The role of Head Coach of the Indian cricket team is difficult precisely because of this reason. It is in stark contrast to the role of coaches at the junior level. Unlike a Tarak Sinha or Ramakant Achrekar who moulded young impressionable cricketers into the legends they are, coaches at the senior level have an entirely different set of tasks at hand. Man-management is the unsaid but most important part of the job description. Most players who make it to the Indian cricket team nowadays are already stars from the get go. When a Hardik Pandya plays his first one-day international, he does so know that he is already a star in IPL and followed by millions of die-hard cricket fans. In such a situation, the task of coaching instead transforms into soothsaying. The singular reason that John Wright succeeded in his tenure as head coach and Gary Chappell did not is that of their approach to handling egos the size of the Titanic. This is also probably the reason why Ravi Shastri was Kohli’s preferred choice for team coach. Shastri is known to wax eloquent about the Indian cricket team in dulcet tones even when the team is losing. He gave his interview for the post of head coach sipping beer in a swimming pool and teleconferencing at the same time. What Kohli wants effectively is not a head coach per se but a cheerleader who will routinely massage his ego while offering words of comfort whenever he does something foolish and immature.  

Kumble did not help his cause by trying to involve himself in the central contracts issue. Kumble had given a presentation to the COA that proposed a 150 percent hike in the remuneration for Grade A players and a commensurate hike for the support staff as well. Given that the BCCI are known to be notoriously stingy paymasters such a proposal did not go down well. Two weeks after Kumble made his presentation, reports emerged in the media of the rift between Kohli and Kumble. The timing was suspicious, to say the least.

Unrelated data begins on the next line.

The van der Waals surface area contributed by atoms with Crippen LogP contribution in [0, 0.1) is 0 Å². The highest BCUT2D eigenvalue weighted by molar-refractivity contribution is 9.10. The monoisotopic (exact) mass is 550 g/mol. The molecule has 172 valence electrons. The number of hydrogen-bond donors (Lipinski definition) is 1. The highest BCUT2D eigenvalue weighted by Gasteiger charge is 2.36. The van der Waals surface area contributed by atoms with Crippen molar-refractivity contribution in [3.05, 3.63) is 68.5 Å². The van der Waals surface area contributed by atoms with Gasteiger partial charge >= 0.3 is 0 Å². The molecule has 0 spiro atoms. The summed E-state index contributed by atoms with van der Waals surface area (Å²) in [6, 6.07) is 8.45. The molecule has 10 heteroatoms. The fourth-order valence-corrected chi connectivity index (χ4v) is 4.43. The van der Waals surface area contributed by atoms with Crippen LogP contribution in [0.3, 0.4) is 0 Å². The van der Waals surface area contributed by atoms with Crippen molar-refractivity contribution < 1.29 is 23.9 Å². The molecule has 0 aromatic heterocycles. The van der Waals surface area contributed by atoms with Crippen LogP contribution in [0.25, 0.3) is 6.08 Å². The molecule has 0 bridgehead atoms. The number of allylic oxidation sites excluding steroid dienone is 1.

Indian cricket has had powerful captains before. Sourav Ganguly, Tiger Pataudi, Sunil Gavaskar and MS Dhoni come to mind. All of them had considerable sway over the scheme of things but none of them ruled with the absolute authority that Kohli does now. Compared to them, Kohli is an absolute monarch. The old guard of BCCI is currently in disarray, the court-appointed committee of administrators is reeling under the resignation of Ramachandra Guha and in the absence of a coach to rein him in, Kohli has complete and unchecked power.  

In a similar coach-captain fight in England in 2008-09, the England and Wales Cricket Board (ECB) sacked both coach Peter Moores and captain Kevin Pietersen. In India, we just bowed to the wishes of the reigning captain. Perhaps that is the difference between an amateur honorary set up with pretensions of greatness and a bonafide professional set up. In this instance, it is only Kumble whose head will roll.

Kohli has now won the right to be anointed as the undisputed and unchecked monarch of Indian cricket. Yet it is only now that his mettle and temperament will be truly tested. There will be no more home tours to play and win easily and comprehensively. In the absence of a stable and cerebral coach like Kumble, it is upon him that the leadership burden falls entirely. The next few years will make or break Kohli as a cricketer and a captain. The upcoming tours are all on foreign shores. India tours Sri Lanka (July-August), South Africa (December-February) and England (June-September 2018). Every single one of these tours will be against tough, determined opposition and on pitches that the Indian team might find difficult to master. England and South-Africa are known to produce pitches that swing viciously and everyone knows that swing is not something that Kohli handles well. Evidence of that was on display in the Champions Trophy final when Mohammed Amir bamboozled Kohli completely on what was a flat pitch with no grass. As Kohli will soon find out on these gruelling away tours, the systemic problems that plague Indian cricket are beyond the power of a single individual to fix. Today Kohli might claim victory in his turf war against Kumble, tomorrow it could well be his turn.